Quantitative analysis of the fine structure of the fish gill: environmental response and relation to welfare

Jenjan, Hussein B.B. (2011) Quantitative analysis of the fine structure of the fish gill: environmental response and relation to welfare. PhD thesis, University of Glasgow.

Full text available as:
[thumbnail of 2011JenjanPhD.pdf] PDF
Download (5MB)
Printed Thesis Information: https://eleanor.lib.gla.ac.uk/record=b2915483


Methods were developed to quantify variation in gill size and microstructure and
applied to three fish species: brown trout, Arctic charr and common carp. Measurements
of arch length, number and length of gill rakers, number and length of gill filaments and
number, length and spacing of the lamellae were taken for each gill arch and combined
by principal component analyses to give length-independent scores of gill size. Levels of
fluctuating asymmetry in gill arch length were also examined. Buccal and gill cavity
volumes were measured from silicon moulds. Standard histological methods were used
to examine gill microstructure.
Benthic-feeding charr from a sample collected in Loch Awe, Scotland had
relatively larger heads and buccal cavities than did sympatric pelagic-feeding fish
Allowing for body size, they also had a more extensive respiratory surface, perhaps
reflecting exposure to poorly oxygenated water while feeding on the loch bottom and/or
a more active life style. Levels of asymmetry in gill arch length were higher in the
pelagic-feeding form, which grow faster than the benthic-feeding form (Chapter 2).
Gill size and structure were compared in carp (Chapter 3) and trout (Chapter 4)
classified by a standard test as having proactive, reactive or intermediate stress copping
styles. Proactive carp and trout had more extensive respiratory surfaces and lower levels
of hyperplasia than did reactive fish, intermediate fish lying in between. The opposite
was the case for density of mucous cells, which was highest in reactive fish and lowest in
proactive ones. These data suggest that maintaining a large respiratory surface may
represent an unrecognised cost of a proactive coping style.
Common carp were held in mixed groups of proactive and reactive fish in one of
6 combinations of temperature (20oC and 25oC) and dissolved oxygen (3-4, 5-6 and 7-8
mg O2 L-¹) for 10 weeks. At the higher temperature fish had relatively larger heads and
longer secondary lamellae, but had fewer mucous cells and a lower percentage of
hyperplasia. At the lowest oxygen levels fish had relatively larger heads and a higher
degree of hyperplasia than those held in normoxic and hyperoxic conditions. These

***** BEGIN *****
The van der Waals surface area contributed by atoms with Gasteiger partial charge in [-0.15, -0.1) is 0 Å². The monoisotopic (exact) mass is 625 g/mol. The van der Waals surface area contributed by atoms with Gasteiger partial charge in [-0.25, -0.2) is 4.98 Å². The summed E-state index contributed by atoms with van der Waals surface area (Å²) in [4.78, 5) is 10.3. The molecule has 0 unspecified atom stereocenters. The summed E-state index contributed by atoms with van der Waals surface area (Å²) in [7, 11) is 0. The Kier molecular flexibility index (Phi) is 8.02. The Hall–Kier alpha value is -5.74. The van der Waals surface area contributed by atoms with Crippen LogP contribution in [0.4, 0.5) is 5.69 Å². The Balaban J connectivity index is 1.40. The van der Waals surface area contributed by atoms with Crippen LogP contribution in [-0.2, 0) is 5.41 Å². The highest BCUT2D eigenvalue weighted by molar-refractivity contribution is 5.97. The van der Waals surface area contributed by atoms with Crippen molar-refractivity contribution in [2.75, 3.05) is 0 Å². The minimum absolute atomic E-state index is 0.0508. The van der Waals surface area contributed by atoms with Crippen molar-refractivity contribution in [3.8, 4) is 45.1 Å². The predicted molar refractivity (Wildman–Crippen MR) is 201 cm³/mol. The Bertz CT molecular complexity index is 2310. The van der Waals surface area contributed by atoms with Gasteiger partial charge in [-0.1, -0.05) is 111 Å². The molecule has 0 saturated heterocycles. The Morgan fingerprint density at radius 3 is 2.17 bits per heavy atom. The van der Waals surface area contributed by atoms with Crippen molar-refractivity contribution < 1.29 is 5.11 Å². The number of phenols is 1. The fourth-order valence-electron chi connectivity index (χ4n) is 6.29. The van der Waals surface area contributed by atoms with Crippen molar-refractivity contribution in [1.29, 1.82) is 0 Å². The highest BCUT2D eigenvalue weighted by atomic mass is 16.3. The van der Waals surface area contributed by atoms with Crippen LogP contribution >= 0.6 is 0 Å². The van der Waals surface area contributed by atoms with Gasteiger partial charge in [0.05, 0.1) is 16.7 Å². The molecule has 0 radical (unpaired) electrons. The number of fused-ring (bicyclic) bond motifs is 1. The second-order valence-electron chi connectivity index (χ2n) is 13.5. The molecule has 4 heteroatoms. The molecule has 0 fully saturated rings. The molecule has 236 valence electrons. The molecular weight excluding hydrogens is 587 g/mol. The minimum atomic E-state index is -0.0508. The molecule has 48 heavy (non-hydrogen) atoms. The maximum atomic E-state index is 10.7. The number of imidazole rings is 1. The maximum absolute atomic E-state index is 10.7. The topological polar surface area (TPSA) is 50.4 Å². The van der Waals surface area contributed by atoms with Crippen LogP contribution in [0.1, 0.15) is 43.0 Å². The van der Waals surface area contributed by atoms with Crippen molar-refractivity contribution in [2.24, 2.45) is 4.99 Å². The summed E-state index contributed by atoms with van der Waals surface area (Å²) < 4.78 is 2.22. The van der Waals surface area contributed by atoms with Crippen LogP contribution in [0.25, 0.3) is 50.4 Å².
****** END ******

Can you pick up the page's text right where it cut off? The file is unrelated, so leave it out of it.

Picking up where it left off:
results suggest that, over weeks, carp are able to “remodel” their respiratory structures in
response to their current oxygen requirements. Few clear differences in response were
found between proactive and reactive fish (Chapter 5).
In semi-extensively farmed carp sampled over their final production year. Shortterm,
acute husbandry stressors (grading and crowding) produced striking changes in several potential welfare indicators, including reduced body condition, increased in
plasma glucose, lactate and cortisol levels and higher level of body damage. Percentage
hyperplasia and secondary lamella number and length also increased. Long-term acute
stress (pre-harvest crowding in concrete tanks) was associated with increased levels of
skin and fin damage and in hyperplasia and mucus cell number, reflecting high stress
levels and/or poor water quality. Glucose, lactate and cortisol levels fell, suggesting
either habituation to current conditions or differential mortality by physiological stress
status (Chapter 6).
The results of Chapters 2-6 are synthesised in a general discussion (Chapter 7)
and considered in the context of the existing literature on trophic polymorphism, on
stress coping strategies, on the effects of environmental conditions of the welfare of
cultured fish and on how gill structure and microstructure relate to other indicators of

Item Type: Thesis (PhD)
Qualification Level: Doctoral
Keywords: Welfare, coping strategy, gills
Subjects: Q Science > QL Zoology
G Geography. Anthropology. Recreation > GE Environmental Sciences
Colleges/Schools: College of Medical Veterinary and Life Sciences
Supervisor's Name: Adams, Prof. Colin and Huntingford, Prof. Felicity
Date of Award: 2011
Depositing User: Mr Hussein Jenjan
Unique ID: glathesis:2011-3033
Copyright: Copyright of this thesis is held by the author.
Date Deposited: 09 Feb 2012
Last Modified: 28 Nov 2014 13:41
URI: https://theses.gla.ac.uk/id/eprint/3033

Actions (login required)

View Item View Item


Downloads per month over past year